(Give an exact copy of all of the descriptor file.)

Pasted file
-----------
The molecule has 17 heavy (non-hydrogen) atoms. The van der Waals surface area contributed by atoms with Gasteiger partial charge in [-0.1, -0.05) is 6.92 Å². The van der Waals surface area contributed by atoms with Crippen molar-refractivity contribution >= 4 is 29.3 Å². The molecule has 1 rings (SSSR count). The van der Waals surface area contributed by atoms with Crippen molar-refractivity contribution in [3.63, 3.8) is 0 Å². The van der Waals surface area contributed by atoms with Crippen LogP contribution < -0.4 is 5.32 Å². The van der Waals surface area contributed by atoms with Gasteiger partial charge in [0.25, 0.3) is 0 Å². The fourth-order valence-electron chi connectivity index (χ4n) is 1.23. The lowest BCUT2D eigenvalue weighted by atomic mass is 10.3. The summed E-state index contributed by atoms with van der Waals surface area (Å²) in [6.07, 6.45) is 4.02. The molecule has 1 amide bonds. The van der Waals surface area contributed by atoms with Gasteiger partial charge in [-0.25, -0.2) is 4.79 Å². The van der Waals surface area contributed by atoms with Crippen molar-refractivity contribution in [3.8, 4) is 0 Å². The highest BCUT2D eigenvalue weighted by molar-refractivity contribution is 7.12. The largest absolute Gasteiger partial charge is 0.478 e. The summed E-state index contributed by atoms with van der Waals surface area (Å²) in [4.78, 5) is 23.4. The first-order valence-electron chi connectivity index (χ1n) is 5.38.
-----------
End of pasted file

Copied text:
The molecule has 17 heavy (non-hydrogen) atoms. The van der Waals surface area contributed by atoms with Gasteiger partial charge in [-0.1, -0.05) is 6.92 Å². The van der Waals surface area contributed by atoms with Crippen molar-refractivity contribution >= 4 is 29.3 Å². The molecule has 1 rings (SSSR count). The van der Waals surface area contributed by atoms with Crippen molar-refractivity contribution in [3.63, 3.8) is 0 Å². The van der Waals surface area contributed by atoms with Crippen LogP contribution < -0.4 is 5.32 Å². The van der Waals surface area contributed by atoms with Gasteiger partial charge in [0.25, 0.3) is 0 Å². The fourth-order valence-electron chi connectivity index (χ4n) is 1.23. The lowest BCUT2D eigenvalue weighted by atomic mass is 10.3. The summed E-state index contributed by atoms with van der Waals surface area (Å²) in [6.07, 6.45) is 4.02. The molecule has 1 amide bonds. The van der Waals surface area contributed by atoms with Gasteiger partial charge in [-0.25, -0.2) is 4.79 Å². The van der Waals surface area contributed by atoms with Crippen molar-refractivity contribution in [3.8, 4) is 0 Å². The highest BCUT2D eigenvalue weighted by molar-refractivity contribution is 7.12. The largest absolute Gasteiger partial charge is 0.478 e. The summed E-state index contributed by atoms with van der Waals surface area (Å²) in [4.78, 5) is 23.4. The first-order valence-electron chi connectivity index (χ1n) is 5.38.